Prosecutors said Wayne Wilkerson made over $14 million from the "cream scheme" and Michael Chatfield raked in $5.4 million.
In addition, Wilkerson made $400,000 in charges to the Hamilton County Schools for creams billed at exorbitant prices.
Prosecutors Perry Piper and Franklin Clark said Chatfield also got $1.5 million for passing on his "book of business" to Jimmy Collins. Collins and his wife, Ashley, formerly lived at Birchwood, but moved to San Diego. They were also arrested in the healthcare fraud and are awaiting trial. Ashley Collins asked to be tried separately, but that motion was denied.
Wilkerson, Chatfield, Kasey Nicholson, Billy Hindmon and Jayson Montgomery are awaiting a decision by Judge Sandy Mattice on their guilt or innocence. The judge heard the lengthy case without a jury.
The prosecutors said all 178 counts that were charged should be upheld.
They said insurance companies and Tricare paid a total of roughly $35 million for the compounded medications in the locally-based scheme. Private insurance paid roughly $22 million for prescriptions written by Candace Michele Craven, Toni Dobson, and Suzy Vergot.
Of this number for private insurance, Ms. Craven was responsible for roughly $21 million. She has been scheduled to be sentenced in San Diego on Friday. However, it was delayed until June 12. Attorneys said they wanted to wait until the cases of co-defendants had been settled.
Likewise, Tricare (the health agency for the military) was billed roughly $13.8 million for prescriptions written by Ms. Craven, Ms. Dobson, and Ms. Vergot as part of the scheme, it was stated.
They said Wilkerson (through his Top Tier corporation) made roughly $13 million in commissions from four pharmacies: Willow, Central Rexall, Florida Pharmacy Solution and Soothe. They said, "This number did not include the commission paid by Hamilton County Schools on the $954,000 that was billed to them."
Chatfield made $5,400,000 through his corporation Top Shelf, the government said.
Ms. Nicholson’s commissions were $938,740, of which she paid $204,000 to Matthew Perkins.
Hindmon’s commissions were $1,031,296, and Jayson Montgomery’s commissions were $337,068.17.
Prosecutors Piper and Clark said, "Each of the defendants was a 'marketer' for the compounded medications. The defendants, and their downlinks, would approach a prospective customer, explain that they were marketing the compounded medications, inquire about the type of insurance the person had, and then attempt to recruit the person to order a prescription. The defendants generally had a prepared order form for the transaction. The order form went through several changes during the course of the scheme, but generally it involved pain cream, creams to treat skin conditions such as psoriasis or eczema, anti-aging creams, scar creams, wound management gel, wellness pills, and other creams to treat maladies such as stretch marks.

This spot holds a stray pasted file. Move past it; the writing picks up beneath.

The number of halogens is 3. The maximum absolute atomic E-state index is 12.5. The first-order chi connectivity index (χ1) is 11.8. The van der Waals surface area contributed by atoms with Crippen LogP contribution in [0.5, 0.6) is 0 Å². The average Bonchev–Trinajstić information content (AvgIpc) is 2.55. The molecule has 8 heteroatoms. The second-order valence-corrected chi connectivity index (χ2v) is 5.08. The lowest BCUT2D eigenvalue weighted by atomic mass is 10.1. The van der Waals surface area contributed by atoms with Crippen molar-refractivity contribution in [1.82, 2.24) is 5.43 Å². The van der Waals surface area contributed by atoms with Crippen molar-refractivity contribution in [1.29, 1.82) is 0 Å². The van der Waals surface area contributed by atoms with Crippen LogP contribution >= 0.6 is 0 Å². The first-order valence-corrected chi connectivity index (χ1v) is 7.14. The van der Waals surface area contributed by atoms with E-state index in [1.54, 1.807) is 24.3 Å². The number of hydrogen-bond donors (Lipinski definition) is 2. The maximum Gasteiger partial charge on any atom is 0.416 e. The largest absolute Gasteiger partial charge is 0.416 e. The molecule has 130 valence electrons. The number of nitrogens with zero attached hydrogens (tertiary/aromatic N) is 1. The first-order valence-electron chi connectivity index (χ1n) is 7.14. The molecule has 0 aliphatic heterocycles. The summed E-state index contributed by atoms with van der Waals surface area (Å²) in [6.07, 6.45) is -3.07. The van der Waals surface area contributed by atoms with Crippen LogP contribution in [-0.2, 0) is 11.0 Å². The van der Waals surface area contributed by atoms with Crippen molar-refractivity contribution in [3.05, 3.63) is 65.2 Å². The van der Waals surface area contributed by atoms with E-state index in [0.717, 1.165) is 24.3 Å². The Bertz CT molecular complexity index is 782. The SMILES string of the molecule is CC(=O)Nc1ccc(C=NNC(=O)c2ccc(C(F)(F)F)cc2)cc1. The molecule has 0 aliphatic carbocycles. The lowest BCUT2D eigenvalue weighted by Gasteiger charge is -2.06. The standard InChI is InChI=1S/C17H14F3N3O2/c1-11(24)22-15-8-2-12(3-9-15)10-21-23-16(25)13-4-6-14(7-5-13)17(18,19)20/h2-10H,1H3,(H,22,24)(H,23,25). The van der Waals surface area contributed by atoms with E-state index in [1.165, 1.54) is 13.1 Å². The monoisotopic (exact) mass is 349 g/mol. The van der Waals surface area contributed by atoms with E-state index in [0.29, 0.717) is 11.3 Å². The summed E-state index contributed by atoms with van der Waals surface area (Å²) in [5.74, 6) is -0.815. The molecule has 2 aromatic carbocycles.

"The customers were generally informed that there would be no cost to them and were not told how much the creams cost their insurance provider. If the customer agreed to sign up for the medications, generally he or she was told that a health care professional (either a doctor or nurse practitioner) would call the customer to complete the prescription. (Some customers never received a call from a health care professional.)
"Additionally, as an inducement to order, some customers were offered an inducement disguised as a fee for a non-existent study or survey. The inducement generally would be in the $100 range, although some were paid more. Many customers also made a commission from their own creams."
The government said the amount of money charged to the insurance company for each prescription varied. However, many of the prescriptions billed at $10,000 per prescription, and sometimes higher. Some of the prescriptions reimbursed at close to $15,000.
The prosecutors said, "There were instances where the defendants paid the co-payment to the pharmacy, or where the pharmacy itself would waive the co-pay. It was not unusual for one customer to have his/her insurance billed for over $100,000 for the medications, and in many cases much more.
"For example, Hamilton County Schools (through BCBS as a third party administrator) was billed approximately $800,000 for Keitha Booker and his daughter, Sydney Snyder, for compounded creams they ordered through Wilkerson."